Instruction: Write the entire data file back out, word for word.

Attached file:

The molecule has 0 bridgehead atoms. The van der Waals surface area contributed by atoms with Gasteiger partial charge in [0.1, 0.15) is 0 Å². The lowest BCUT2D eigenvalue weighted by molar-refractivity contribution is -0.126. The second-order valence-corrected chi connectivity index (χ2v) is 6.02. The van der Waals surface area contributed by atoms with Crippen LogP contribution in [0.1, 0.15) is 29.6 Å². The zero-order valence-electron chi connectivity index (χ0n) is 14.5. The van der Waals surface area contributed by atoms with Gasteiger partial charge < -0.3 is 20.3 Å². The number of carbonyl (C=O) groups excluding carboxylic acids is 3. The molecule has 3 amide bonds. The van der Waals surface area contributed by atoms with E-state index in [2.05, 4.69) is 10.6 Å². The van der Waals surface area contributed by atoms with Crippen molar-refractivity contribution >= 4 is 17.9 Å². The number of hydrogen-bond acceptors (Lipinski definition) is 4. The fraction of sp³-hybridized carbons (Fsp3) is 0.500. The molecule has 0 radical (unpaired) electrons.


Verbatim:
The molecule has 0 bridgehead atoms. The van der Waals surface area contributed by atoms with Gasteiger partial charge in [0.1, 0.15) is 0 Å². The lowest BCUT2D eigenvalue weighted by molar-refractivity contribution is -0.126. The second-order valence-corrected chi connectivity index (χ2v) is 6.02. The van der Waals surface area contributed by atoms with Crippen LogP contribution in [0.1, 0.15) is 29.6 Å². The zero-order valence-electron chi connectivity index (χ0n) is 14.5. The van der Waals surface area contributed by atoms with Gasteiger partial charge < -0.3 is 20.3 Å². The number of carbonyl (C=O) groups excluding carboxylic acids is 3. The molecule has 3 amide bonds. The van der Waals surface area contributed by atoms with E-state index in [2.05, 4.69) is 10.6 Å². The van der Waals surface area contributed by atoms with Crippen molar-refractivity contribution >= 4 is 17.9 Å². The number of hydrogen-bond acceptors (Lipinski definition) is 4. The fraction of sp³-hybridized carbons (Fsp3) is 0.500. The molecule has 0 radical (unpaired) electrons.